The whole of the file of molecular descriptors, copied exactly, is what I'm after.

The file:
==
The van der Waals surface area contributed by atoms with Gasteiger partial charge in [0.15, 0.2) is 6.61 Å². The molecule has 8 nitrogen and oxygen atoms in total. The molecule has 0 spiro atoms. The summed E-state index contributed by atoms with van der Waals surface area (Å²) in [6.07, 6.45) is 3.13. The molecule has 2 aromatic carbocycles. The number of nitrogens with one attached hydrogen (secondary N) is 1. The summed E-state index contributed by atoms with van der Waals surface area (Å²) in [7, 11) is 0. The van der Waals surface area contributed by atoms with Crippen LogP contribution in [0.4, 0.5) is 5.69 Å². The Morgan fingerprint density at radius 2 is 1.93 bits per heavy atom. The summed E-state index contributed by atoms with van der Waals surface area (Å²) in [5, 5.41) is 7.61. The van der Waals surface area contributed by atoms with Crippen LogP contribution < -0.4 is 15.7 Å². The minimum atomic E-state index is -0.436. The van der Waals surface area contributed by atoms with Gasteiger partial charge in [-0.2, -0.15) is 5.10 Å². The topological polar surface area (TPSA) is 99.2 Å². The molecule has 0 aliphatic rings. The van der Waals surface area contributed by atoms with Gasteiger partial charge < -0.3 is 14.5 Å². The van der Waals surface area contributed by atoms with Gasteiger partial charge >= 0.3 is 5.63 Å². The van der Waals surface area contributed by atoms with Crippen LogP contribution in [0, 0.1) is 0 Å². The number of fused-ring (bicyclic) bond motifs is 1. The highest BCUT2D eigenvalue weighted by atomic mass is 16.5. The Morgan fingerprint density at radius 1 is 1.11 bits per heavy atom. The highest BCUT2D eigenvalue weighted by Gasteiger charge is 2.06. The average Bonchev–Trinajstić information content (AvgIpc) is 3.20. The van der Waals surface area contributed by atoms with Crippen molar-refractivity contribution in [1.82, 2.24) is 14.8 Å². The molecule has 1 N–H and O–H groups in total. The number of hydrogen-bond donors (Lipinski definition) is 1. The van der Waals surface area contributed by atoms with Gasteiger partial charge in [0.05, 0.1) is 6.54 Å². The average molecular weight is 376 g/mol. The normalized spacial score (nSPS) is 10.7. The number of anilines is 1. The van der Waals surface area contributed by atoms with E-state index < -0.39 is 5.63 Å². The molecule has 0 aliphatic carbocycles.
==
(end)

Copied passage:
The van der Waals surface area contributed by atoms with Gasteiger partial charge in [0.15, 0.2) is 6.61 Å². The molecule has 8 nitrogen and oxygen atoms in total. The molecule has 0 spiro atoms. The summed E-state index contributed by atoms with van der Waals surface area (Å²) in [6.07, 6.45) is 3.13. The molecule has 2 aromatic carbocycles. The number of nitrogens with one attached hydrogen (secondary N) is 1. The summed E-state index contributed by atoms with van der Waals surface area (Å²) in [7, 11) is 0. The van der Waals surface area contributed by atoms with Crippen LogP contribution in [0.4, 0.5) is 5.69 Å². The Morgan fingerprint density at radius 2 is 1.93 bits per heavy atom. The summed E-state index contributed by atoms with van der Waals surface area (Å²) in [5, 5.41) is 7.61. The van der Waals surface area contributed by atoms with Crippen LogP contribution < -0.4 is 15.7 Å². The minimum atomic E-state index is -0.436. The van der Waals surface area contributed by atoms with Gasteiger partial charge in [-0.2, -0.15) is 5.10 Å². The topological polar surface area (TPSA) is 99.2 Å². The molecule has 0 aliphatic rings. The van der Waals surface area contributed by atoms with Gasteiger partial charge < -0.3 is 14.5 Å². The van der Waals surface area contributed by atoms with Gasteiger partial charge >= 0.3 is 5.63 Å². The van der Waals surface area contributed by atoms with Crippen LogP contribution in [0, 0.1) is 0 Å². The number of fused-ring (bicyclic) bond motifs is 1. The highest BCUT2D eigenvalue weighted by atomic mass is 16.5. The Morgan fingerprint density at radius 1 is 1.11 bits per heavy atom. The highest BCUT2D eigenvalue weighted by Gasteiger charge is 2.06. The average Bonchev–Trinajstić information content (AvgIpc) is 3.20. The van der Waals surface area contributed by atoms with Crippen molar-refractivity contribution in [1.82, 2.24) is 14.8 Å². The molecule has 1 N–H and O–H groups in total. The number of hydrogen-bond donors (Lipinski definition) is 1. The van der Waals surface area contributed by atoms with Gasteiger partial charge in [0.05, 0.1) is 6.54 Å². The average molecular weight is 376 g/mol. The normalized spacial score (nSPS) is 10.7. The number of anilines is 1. The van der Waals surface area contributed by atoms with E-state index < -0.39 is 5.63 Å². The molecule has 0 aliphatic carbocycles.